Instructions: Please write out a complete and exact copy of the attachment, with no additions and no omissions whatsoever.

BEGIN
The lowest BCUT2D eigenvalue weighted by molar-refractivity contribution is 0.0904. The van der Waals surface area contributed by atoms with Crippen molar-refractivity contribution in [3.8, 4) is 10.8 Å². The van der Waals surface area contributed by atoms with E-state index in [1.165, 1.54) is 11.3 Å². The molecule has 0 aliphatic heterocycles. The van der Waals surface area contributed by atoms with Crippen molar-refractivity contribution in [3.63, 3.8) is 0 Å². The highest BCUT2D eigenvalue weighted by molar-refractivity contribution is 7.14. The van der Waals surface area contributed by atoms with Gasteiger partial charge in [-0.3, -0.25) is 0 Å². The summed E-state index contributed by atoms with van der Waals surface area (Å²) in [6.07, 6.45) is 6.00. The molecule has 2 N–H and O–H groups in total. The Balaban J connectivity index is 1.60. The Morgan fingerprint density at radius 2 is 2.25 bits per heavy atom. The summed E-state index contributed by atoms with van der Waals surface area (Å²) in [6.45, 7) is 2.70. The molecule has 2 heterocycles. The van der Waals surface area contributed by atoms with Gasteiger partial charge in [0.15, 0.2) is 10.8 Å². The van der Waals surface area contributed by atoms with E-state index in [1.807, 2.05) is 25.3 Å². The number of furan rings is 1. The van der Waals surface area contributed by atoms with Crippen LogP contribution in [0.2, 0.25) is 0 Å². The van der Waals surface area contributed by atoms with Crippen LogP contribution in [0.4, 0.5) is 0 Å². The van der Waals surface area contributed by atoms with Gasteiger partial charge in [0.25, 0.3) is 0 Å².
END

The lowest BCUT2D eigenvalue weighted by molar-refractivity contribution is 0.0904. The van der Waals surface area contributed by atoms with Crippen molar-refractivity contribution in [3.8, 4) is 10.8 Å². The van der Waals surface area contributed by atoms with E-state index in [1.165, 1.54) is 11.3 Å². The molecule has 0 aliphatic heterocycles. The van der Waals surface area contributed by atoms with Crippen molar-refractivity contribution in [3.63, 3.8) is 0 Å². The highest BCUT2D eigenvalue weighted by molar-refractivity contribution is 7.14. The van der Waals surface area contributed by atoms with Gasteiger partial charge in [-0.3, -0.25) is 0 Å². The summed E-state index contributed by atoms with van der Waals surface area (Å²) in [6.07, 6.45) is 6.00. The molecule has 2 N–H and O–H groups in total. The Balaban J connectivity index is 1.60. The Morgan fingerprint density at radius 2 is 2.25 bits per heavy atom. The summed E-state index contributed by atoms with van der Waals surface area (Å²) in [6.45, 7) is 2.70. The molecule has 2 heterocycles. The van der Waals surface area contributed by atoms with Gasteiger partial charge in [0.15, 0.2) is 10.8 Å². The van der Waals surface area contributed by atoms with E-state index in [1.807, 2.05) is 25.3 Å². The number of furan rings is 1. The van der Waals surface area contributed by atoms with Crippen LogP contribution in [0.2, 0.25) is 0 Å². The van der Waals surface area contributed by atoms with Crippen LogP contribution in [0.4, 0.5) is 0 Å². The van der Waals surface area contributed by atoms with Gasteiger partial charge in [0.25, 0.3) is 0 Å².